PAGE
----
BP has paid $25.4 billion in environment, health and safety cases brought by federal regulatory agencies since 2010, according to a database that tracks major EHS violators. But the oil giant isn’t alone in its staggering EHS compliance costs.
Seven other major firms — including Anadarko Petroleum ($5.2 billion) and GlaxoSmithKline ($3.8 billion) — have shelled out more than $1 billion because of federal EHS violations in the past five years. The database includes some 100,000 cases with penalties of $5,000 or more initiated by the EPA, the Occupational Safety & Health Administration and 11 other agencies, including cases referred to the Justice Department.
Effective environment, health and safety programs, however do more than help companies manage risks and drive compliance. Proactive EHS integrated with sustainability programs also helps firms make money and save money, according to an Ernst & Young report.
Make Money, Save Money
The report says in addition to decreasing the cost of compliance and related insurance and injury costs, robust EHS and sustainability programs help companies reduce raw materials used and cut waste and energy used in production, which all lead to cost savings. EHS programs can also lead to increased revenue “by helping to enhance [a company’s] reputation with customers, the public and other key stakeholders. In creating an atmosphere of improved employee morale, it also makes it easier for companies to recruit and retain top talent — and put themselves in better position to win in the marketplace.”
This also translates into opportunity for EHS providers, where the market is seeing increased spending on EHS consulting and software services. A Verdantix report published earlier this year forecast the global market for business and IT consulting services related to EH&S information management and EH&S software will grow from $475 million in 2015 to $817 million in 2020.
IHS, a leading EH&S software brand according to Verdantix, says effective EHS management requires internal and external reporting to a wide range of stakeholders about everything from meeting compliance and customers obligations to improving share price. “Strong EHS programs require sophisticated reporting, which requires information management systems, people and standardized processes,” says J. Scott Lockhart, senior vice president, IHS Operational Excellence & Risk Management.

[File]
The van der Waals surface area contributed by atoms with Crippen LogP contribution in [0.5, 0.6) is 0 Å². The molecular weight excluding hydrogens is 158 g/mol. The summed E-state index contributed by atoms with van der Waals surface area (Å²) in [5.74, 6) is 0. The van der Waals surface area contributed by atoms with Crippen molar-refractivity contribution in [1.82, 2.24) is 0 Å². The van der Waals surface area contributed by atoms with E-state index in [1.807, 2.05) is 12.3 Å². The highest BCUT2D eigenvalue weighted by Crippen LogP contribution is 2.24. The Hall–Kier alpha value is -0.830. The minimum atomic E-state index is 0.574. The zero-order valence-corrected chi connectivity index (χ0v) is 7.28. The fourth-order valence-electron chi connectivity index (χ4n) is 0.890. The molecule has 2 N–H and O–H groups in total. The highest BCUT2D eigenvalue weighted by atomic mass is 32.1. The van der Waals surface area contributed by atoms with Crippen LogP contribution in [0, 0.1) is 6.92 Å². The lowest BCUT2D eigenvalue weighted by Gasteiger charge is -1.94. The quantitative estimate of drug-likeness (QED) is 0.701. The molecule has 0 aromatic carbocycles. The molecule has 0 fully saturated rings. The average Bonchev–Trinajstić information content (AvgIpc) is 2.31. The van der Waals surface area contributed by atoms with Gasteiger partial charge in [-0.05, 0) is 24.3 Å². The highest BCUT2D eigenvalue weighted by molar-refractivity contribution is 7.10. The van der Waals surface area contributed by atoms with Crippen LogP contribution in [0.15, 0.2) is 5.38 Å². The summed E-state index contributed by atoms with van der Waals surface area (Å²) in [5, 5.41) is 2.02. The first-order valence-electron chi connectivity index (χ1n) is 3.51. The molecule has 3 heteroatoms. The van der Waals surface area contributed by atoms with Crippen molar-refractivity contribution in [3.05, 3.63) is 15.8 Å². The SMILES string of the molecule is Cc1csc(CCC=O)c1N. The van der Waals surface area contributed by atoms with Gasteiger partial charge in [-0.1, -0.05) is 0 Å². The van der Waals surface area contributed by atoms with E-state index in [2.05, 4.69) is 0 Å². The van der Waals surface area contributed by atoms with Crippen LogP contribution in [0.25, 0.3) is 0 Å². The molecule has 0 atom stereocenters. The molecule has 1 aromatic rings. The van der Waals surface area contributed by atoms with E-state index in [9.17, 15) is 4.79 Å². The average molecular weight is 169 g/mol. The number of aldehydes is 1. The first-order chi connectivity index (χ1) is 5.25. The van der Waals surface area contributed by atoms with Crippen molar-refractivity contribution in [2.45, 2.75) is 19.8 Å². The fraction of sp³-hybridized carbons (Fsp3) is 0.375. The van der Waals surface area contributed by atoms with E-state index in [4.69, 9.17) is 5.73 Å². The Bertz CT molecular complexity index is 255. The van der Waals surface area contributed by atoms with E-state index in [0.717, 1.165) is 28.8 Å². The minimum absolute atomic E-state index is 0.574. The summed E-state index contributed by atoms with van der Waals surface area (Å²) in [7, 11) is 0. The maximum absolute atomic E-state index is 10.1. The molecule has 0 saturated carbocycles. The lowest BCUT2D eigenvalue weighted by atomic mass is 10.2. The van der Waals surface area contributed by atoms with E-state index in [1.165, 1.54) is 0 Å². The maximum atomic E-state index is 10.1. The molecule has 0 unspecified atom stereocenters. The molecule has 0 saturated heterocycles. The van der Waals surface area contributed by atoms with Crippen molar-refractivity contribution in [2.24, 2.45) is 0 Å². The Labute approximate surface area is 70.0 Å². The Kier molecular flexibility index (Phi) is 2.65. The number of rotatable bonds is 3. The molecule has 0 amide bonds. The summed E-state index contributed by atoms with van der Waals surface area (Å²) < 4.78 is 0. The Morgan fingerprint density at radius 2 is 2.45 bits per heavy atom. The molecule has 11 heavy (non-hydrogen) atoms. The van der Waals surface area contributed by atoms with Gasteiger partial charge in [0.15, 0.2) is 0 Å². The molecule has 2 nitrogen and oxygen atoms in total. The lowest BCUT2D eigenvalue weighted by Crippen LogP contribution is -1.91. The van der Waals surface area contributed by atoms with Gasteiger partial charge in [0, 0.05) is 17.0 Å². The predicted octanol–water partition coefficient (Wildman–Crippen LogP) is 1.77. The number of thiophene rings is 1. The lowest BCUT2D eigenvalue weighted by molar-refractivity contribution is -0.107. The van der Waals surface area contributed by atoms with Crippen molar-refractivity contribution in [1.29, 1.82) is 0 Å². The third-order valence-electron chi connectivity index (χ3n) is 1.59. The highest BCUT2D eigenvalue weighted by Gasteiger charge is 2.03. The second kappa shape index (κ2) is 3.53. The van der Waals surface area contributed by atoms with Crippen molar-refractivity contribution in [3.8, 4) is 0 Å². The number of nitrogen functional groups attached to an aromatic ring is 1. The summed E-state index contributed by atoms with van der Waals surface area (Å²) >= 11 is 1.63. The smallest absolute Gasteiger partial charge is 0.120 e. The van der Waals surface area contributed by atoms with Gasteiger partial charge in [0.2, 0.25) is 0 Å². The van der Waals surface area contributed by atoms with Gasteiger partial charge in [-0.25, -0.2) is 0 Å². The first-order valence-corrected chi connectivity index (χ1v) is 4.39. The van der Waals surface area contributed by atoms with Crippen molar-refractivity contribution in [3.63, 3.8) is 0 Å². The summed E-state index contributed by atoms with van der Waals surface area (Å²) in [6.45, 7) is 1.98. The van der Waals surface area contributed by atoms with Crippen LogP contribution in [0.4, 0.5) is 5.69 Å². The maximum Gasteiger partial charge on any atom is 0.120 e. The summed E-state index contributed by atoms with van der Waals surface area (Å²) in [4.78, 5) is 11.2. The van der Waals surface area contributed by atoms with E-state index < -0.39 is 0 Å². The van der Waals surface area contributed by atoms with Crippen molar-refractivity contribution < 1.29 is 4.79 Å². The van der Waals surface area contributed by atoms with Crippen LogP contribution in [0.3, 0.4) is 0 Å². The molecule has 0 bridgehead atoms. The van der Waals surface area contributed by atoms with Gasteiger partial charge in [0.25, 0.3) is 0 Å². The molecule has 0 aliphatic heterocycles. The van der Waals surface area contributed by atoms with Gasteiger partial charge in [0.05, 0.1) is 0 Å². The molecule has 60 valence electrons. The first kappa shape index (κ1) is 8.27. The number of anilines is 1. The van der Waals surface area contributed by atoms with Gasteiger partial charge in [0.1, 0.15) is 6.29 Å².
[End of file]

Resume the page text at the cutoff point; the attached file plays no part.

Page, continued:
The result is increased operational oversight. With this comes “insight needed to address critical risks and act upon predictive indicators to drive behavioral changes and improve operational performance,” Lockhart says. “Everyone from the CEO to the plant operator shares in the rewards from improved clarity, including better access to capital, enhanced corporate sustainability and greater long-term shareholder value.”
To help EHS professionals and executives determine how sustainability can bring value to their business and supply chain, the Global Environmental Management Initiative last month published the Sustainability 101 Quick Guide. The guide includes five action steps as well as member-provided case studies and recommended resources.
Effective EHS programs bring value to companies from multiple directions, says GEMI chair Bill Gill, Smithfield Foods’ assistant vice president, environmental affairs.
“Many leading companies are building long-term value from sustainability programs as a way to examine their use of resources, social impacts, and life cycle efficiency to reduce risk and cost, as well as create significant new growth opportunities through innovation in new technologies and business models,” Gill says.
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